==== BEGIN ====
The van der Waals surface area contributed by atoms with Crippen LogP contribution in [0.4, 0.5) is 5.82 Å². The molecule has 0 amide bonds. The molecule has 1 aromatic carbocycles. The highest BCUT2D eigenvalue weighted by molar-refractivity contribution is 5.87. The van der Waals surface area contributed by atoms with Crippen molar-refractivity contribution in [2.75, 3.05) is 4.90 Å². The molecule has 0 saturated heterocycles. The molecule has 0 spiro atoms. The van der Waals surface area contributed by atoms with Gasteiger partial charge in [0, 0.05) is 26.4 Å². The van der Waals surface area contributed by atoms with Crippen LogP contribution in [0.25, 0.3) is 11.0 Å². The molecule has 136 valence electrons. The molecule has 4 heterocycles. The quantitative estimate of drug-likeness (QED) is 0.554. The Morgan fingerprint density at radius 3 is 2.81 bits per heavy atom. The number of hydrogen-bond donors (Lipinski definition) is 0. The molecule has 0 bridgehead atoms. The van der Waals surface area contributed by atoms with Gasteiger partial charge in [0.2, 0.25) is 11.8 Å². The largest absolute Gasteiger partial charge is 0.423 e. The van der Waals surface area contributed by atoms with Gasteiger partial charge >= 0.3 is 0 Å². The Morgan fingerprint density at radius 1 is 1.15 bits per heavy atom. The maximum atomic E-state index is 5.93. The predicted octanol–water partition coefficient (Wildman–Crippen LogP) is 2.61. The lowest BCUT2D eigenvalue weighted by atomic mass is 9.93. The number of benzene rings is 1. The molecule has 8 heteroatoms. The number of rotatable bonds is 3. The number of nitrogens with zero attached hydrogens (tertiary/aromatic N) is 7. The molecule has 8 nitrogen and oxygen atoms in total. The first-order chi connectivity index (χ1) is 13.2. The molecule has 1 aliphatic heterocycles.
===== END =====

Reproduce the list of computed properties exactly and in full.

The van der Waals surface area contributed by atoms with Crippen LogP contribution in [0.4, 0.5) is 5.82 Å². The molecule has 0 amide bonds. The molecule has 1 aromatic carbocycles. The highest BCUT2D eigenvalue weighted by molar-refractivity contribution is 5.87. The van der Waals surface area contributed by atoms with Crippen molar-refractivity contribution in [2.75, 3.05) is 4.90 Å². The molecule has 0 saturated heterocycles. The molecule has 0 spiro atoms. The van der Waals surface area contributed by atoms with Gasteiger partial charge in [0, 0.05) is 26.4 Å². The van der Waals surface area contributed by atoms with Crippen LogP contribution in [0.25, 0.3) is 11.0 Å². The molecule has 136 valence electrons. The molecule has 4 heterocycles. The quantitative estimate of drug-likeness (QED) is 0.554. The Morgan fingerprint density at radius 3 is 2.81 bits per heavy atom. The number of hydrogen-bond donors (Lipinski definition) is 0. The molecule has 0 bridgehead atoms. The van der Waals surface area contributed by atoms with Gasteiger partial charge in [0.2, 0.25) is 11.8 Å². The largest absolute Gasteiger partial charge is 0.423 e. The van der Waals surface area contributed by atoms with Gasteiger partial charge >= 0.3 is 0 Å². The Morgan fingerprint density at radius 1 is 1.15 bits per heavy atom. The maximum atomic E-state index is 5.93. The predicted octanol–water partition coefficient (Wildman–Crippen LogP) is 2.61. The lowest BCUT2D eigenvalue weighted by atomic mass is 9.93. The number of benzene rings is 1. The molecule has 8 heteroatoms. The number of rotatable bonds is 3. The number of nitrogens with zero attached hydrogens (tertiary/aromatic N) is 7. The molecule has 8 nitrogen and oxygen atoms in total. The first-order chi connectivity index (χ1) is 13.2. The molecule has 1 aliphatic heterocycles.